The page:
Optics aside, voice is equally important in creating your brand. Whether you have a storefront or operate entirely online, how you present yourself to customers, clients, the media or anyone you communicate with in relation to your company must also represent your brand in a positive way. Do you want your brand to be friendly? Are you trying to present your company as a formal and professional one? Depending on which goal you’re trying to achieve, you can develop a voice – a way of communicating – for your brand. Articles for a friendly brand can be written from a very personal perspective. Instead of presenting the brand first, these articles can take the point of view of those behind the brand. The way you answer phone calls or the signature at the end of your emails should represent the same voice. The same goes for the tweets you send or Facebook posts you publish.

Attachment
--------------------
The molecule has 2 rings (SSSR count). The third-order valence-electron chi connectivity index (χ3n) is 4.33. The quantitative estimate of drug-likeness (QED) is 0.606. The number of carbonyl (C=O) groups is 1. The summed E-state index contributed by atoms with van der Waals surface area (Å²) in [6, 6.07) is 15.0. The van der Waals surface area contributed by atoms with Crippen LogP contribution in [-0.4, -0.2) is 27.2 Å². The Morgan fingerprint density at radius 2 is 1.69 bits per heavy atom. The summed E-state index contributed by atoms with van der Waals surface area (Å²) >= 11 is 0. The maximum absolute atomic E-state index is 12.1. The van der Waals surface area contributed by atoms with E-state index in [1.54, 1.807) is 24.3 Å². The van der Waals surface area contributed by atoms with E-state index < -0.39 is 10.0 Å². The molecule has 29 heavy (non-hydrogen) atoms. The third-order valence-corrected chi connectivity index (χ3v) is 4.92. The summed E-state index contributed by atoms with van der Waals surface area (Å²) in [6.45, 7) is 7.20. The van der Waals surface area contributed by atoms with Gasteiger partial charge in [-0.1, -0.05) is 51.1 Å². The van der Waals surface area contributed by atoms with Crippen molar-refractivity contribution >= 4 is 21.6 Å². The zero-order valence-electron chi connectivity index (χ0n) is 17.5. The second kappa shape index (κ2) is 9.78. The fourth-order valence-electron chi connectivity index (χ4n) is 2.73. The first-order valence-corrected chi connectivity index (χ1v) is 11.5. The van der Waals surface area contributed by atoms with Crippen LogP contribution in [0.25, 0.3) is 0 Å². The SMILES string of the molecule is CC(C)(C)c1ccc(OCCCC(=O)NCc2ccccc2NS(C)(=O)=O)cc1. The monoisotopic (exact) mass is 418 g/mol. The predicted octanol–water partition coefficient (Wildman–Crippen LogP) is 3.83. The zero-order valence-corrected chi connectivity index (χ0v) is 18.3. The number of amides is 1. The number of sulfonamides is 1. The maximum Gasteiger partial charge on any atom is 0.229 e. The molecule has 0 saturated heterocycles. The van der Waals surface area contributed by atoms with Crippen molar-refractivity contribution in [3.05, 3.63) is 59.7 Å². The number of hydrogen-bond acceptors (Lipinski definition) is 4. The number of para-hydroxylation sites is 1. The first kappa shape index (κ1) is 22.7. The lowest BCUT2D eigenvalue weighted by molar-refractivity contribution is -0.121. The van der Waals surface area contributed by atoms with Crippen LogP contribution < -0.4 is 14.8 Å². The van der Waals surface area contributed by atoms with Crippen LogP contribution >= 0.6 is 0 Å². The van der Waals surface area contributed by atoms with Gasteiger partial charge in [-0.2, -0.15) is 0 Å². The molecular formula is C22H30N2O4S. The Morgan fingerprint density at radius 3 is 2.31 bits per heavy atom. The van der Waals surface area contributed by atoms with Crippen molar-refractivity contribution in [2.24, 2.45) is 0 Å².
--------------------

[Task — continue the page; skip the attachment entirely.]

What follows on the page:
Why Is Branding Important?

All the elements of your branding: your mission, your color scheme, your voice and other qualities integrated into every aspect of your company create its personality. But what is it all for exactly? An article from Hubspot shares that: “Branding can be the deciding factor for consumers when they make a purchase decision. In a 2015 global Nielsen survey, almost 60% of shoppers said they actively buy from brands they know, and 21% said they bought a product because they liked the brand.” The following are just a few more reasons why branding matters: